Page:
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October 14, 2022

What to know about shingles

Causes, symptoms, and treatment

Illness Shingles

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If you were born before 1990, you may remember spending a week home from school with the chickenpox before a vaccine became widely available in 1995. Once you’ve had chickenpox, you’re highly unlikely to get it again, but the disease that caused it may not be done with you just yet.

Shingles is a viral infection caused by the varicella-zoster virus — the same disease that causes chickenpox. A third of all adults come down with it at some point in their lives.


After you’ve recovered from a case of chickenpox, the varicella-zoster virus can remain inactive in your nervous system for years. Shingles occurs when the virus reactivates and travels along the nerves out to your skin. It’s not known exactly what causes the virus to reactivate and cause shingles, but aging, stress, and a weak immune system can put you at higher risk.

Shingles is not a very contagious disease. The virus, herpes-zoster virus, can be spread through contact with sores caused by shingles, but only to people who are not immune to chickenpox. If it does spread this way, it will cause chickenpox, not shingles, in the person who catches the virus. So, if you have shingles, steer clear of those who haven’t had chickenpox or are unvaccinated.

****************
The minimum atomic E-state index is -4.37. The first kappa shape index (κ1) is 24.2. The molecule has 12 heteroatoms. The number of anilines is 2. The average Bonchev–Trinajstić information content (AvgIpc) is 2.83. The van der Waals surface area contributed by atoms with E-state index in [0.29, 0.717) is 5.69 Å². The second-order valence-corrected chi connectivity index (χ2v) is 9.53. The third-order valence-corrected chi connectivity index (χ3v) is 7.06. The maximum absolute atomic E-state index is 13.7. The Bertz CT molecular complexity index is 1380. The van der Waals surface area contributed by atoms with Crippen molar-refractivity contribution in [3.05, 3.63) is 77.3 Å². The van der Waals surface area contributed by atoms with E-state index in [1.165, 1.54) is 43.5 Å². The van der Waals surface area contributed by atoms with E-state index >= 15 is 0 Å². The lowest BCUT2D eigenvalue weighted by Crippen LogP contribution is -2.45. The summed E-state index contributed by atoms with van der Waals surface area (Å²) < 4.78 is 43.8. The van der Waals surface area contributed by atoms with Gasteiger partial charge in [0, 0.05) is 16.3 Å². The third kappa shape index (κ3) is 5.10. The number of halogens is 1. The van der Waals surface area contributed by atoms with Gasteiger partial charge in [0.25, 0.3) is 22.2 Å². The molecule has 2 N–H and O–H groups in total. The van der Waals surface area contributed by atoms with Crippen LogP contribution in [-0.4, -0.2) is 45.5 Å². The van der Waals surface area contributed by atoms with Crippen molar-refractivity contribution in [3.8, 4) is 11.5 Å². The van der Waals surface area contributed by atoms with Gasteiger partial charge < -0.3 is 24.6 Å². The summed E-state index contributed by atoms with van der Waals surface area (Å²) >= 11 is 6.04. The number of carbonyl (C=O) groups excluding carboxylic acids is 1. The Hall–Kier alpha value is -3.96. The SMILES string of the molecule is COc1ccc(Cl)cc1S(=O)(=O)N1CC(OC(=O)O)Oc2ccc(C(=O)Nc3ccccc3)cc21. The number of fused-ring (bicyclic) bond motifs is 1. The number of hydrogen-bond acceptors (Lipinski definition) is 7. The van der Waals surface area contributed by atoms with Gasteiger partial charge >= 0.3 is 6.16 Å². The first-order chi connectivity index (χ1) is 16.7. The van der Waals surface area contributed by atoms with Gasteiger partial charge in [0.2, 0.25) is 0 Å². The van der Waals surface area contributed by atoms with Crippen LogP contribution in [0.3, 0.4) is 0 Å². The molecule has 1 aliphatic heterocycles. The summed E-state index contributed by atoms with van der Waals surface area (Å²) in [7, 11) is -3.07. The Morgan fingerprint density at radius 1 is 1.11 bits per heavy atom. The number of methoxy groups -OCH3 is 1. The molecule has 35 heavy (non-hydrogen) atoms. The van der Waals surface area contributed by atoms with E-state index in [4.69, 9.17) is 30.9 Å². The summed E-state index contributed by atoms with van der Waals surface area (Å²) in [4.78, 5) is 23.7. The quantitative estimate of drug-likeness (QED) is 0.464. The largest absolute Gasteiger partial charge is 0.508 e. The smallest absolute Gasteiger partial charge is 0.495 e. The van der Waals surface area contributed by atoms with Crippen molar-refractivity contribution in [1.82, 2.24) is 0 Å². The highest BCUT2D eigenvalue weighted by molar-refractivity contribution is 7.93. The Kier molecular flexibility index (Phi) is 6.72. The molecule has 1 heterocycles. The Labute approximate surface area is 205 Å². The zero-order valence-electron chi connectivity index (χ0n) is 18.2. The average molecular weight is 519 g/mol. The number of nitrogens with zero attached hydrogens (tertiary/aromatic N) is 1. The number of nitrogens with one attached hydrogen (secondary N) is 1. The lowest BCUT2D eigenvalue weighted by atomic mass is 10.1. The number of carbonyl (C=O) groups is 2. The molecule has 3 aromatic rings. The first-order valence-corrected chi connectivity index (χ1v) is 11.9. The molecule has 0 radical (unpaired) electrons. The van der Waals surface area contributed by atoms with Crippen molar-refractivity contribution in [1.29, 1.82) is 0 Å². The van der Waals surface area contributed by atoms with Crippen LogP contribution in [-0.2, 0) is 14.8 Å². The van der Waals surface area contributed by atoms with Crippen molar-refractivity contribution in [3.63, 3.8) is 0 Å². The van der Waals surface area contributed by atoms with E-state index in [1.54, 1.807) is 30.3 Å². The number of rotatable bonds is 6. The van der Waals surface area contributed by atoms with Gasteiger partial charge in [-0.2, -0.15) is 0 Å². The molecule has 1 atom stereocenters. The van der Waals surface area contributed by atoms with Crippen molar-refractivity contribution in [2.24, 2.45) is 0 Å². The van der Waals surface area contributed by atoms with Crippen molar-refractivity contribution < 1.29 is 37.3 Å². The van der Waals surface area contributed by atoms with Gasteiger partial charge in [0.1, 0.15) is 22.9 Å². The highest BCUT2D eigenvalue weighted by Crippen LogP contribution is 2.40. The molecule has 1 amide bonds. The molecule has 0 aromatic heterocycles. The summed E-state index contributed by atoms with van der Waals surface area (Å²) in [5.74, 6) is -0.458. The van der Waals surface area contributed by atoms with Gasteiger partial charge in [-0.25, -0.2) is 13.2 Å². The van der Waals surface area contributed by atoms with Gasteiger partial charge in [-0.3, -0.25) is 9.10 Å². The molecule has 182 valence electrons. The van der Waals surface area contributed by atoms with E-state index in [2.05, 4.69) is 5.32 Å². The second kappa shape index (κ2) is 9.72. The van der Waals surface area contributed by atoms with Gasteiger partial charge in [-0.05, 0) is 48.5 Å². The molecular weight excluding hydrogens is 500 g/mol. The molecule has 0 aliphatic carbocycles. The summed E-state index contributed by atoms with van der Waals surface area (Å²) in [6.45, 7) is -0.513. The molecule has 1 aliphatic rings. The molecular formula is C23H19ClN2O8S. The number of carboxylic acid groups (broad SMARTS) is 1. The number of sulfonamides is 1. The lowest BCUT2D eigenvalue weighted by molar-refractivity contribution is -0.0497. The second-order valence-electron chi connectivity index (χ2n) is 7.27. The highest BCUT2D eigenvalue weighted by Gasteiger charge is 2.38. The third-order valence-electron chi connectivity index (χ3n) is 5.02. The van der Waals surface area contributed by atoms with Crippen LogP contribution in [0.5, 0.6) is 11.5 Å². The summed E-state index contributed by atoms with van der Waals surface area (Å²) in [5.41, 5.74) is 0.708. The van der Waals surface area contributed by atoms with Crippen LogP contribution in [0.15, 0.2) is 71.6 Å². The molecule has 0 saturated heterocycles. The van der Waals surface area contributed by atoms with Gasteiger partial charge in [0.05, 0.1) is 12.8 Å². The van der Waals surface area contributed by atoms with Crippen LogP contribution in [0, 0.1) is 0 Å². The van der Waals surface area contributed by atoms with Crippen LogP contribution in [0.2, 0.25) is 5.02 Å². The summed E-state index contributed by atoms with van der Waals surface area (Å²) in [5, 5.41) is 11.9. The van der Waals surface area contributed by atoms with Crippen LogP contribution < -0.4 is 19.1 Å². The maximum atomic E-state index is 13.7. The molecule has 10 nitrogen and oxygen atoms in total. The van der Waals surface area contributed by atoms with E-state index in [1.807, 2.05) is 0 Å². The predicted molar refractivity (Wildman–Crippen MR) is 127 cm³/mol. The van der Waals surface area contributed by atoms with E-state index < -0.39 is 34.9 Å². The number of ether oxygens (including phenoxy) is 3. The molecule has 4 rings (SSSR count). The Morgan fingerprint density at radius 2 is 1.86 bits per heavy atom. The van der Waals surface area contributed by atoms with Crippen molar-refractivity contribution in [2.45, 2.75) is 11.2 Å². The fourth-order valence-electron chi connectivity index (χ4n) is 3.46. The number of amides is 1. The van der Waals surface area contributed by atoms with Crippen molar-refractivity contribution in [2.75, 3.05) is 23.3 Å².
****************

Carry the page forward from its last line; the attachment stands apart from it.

A case of shingles is painful and can last up to five weeks, but it’s rarely life-threatening. The pain from shingles and its other symptoms affect only part of the body — usually in the form of a trademark red rash on one side of your torso. The rash is usually preceded by pain and burning and may develop into blisters filled with fluid.

Some people may experience fevers, headaches, or fatigue. In rare cases, a complication can cause the pain from shingles to persist for a long time after the rash heals.


If you suspect you have shingles, contact your health care provider right away. There is no cure for the disease, but early treatment can help you heal faster and reduce your risk of experiencing further complications. Your doctor may prescribe an antiviral drug to help combat the disease.

The other main treatment for shingles is pain management. Skin creams, injections, and other numbing agents can all be used to ease the pain and discomfort while you heal.

People over 50 should talk to their health care provider about getting the shingles vaccine, which is 90 percent effective.

If you or someone you know develops shingles, rest assured they’re likely to make a full recovery with no scarring — even if it takes a few painful weeks to get there.

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